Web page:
If you’ve ever been in a roaring rugby crowd, a church full of carol singers, or even just broken into song in the shower, you’ve probably noticed that singing can have a powerful effect. The physical, psychological, and social benefits of singing are now widely recognised, although the underlying reasons behind these are less well understood. But what if you could harness the power of singing, and use it for ill? In seventeenth-century England, it was generally agreed that singing could have a significant impact on the emotions. What was less clear was whether this was always a good thing.
England had a vibrant musical culture in the early modern period. Musical knowledge and awareness was an important part of formal education, but it was also spread through exposure to live music on the streets, in alehouses, and at social occasions. Historian of early modern music Christopher Marsh has argued that this was ‘an age in which people felt things through their ears somewhat more acutely than we do nowadays’.  Given this, it is unsurprising that people attributed to music in general, and singing especially, a particular power to shape behaviour and belief.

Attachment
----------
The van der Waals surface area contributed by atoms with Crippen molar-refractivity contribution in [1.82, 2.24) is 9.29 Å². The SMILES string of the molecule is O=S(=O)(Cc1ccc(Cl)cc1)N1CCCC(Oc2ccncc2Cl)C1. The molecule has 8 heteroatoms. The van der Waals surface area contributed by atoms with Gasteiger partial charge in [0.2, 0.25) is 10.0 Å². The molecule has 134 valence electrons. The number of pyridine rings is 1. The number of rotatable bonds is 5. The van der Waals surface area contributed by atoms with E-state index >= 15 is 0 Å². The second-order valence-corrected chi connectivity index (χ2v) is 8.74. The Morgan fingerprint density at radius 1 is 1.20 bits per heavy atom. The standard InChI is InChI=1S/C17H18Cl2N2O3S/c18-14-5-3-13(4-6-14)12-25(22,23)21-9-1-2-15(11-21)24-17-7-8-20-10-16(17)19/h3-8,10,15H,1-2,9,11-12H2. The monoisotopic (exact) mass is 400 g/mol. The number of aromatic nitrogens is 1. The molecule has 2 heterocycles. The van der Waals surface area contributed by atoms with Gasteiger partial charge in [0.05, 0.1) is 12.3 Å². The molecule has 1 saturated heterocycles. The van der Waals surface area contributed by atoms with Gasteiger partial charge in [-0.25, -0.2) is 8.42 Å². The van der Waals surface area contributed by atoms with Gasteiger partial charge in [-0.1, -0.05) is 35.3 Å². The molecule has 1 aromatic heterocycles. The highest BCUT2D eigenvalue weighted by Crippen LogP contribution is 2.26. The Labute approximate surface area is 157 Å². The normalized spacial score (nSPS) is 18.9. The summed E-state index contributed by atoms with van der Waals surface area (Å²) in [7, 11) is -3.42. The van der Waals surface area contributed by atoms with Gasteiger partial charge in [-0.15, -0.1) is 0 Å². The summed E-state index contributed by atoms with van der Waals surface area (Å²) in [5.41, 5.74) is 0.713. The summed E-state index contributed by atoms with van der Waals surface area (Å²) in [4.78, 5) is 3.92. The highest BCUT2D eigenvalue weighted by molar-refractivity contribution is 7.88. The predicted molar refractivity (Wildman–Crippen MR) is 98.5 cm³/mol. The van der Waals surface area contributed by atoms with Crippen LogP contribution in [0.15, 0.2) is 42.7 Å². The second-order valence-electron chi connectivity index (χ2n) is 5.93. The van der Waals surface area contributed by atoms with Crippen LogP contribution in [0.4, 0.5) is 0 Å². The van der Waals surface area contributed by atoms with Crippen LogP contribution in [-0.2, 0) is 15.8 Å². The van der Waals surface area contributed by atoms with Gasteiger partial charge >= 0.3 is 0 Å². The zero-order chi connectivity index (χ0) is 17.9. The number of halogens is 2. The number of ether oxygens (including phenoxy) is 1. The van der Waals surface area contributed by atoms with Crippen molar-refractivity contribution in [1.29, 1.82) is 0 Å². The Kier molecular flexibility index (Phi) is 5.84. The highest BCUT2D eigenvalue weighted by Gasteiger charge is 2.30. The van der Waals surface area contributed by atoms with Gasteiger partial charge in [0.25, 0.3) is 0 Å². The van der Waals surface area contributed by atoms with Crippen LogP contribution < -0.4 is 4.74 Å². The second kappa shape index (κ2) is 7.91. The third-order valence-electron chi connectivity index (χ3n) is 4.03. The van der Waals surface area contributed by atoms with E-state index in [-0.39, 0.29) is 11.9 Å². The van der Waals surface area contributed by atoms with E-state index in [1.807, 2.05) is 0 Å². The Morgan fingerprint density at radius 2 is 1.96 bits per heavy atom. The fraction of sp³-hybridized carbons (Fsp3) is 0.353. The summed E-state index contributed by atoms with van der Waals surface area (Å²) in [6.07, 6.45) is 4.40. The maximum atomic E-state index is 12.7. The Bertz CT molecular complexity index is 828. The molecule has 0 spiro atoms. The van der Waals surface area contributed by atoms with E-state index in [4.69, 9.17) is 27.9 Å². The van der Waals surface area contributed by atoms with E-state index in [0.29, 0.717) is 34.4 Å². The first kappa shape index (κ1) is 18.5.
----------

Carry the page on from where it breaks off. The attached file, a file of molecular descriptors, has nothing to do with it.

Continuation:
For many, singing had a positive effect. In his The Complete Gentleman, a courtesy guide published in 1622, Henry Peacham extolled the benefits of singing, stating that it ‘openeth the breast and pipes; it is an enemy to melancholy and dejection of the mind’, and that singing ‘is a most ready helpe for a bad pronunciation, and distinct speaking…yea, I my selfe have knowne many Children to have bin holpen of their stammering in speech, onely by it’. The ability to sing in harmony was, for Peacham ‘worthy the knowledge and exercise of the greatest Prince’.  This was partly because social and musical harmony were seen as tightly intertwined. Local communities often policed moral behaviour with the use of discordant noise – the banging of pots and pans, the beating of drums, and the tuneless playing of pipes, to create “rough music” to humiliate those in the community who had committed moral crimes such as adultery.  The converse of this was that well-tuned harmony was representative of, and encouraged, social cohesion.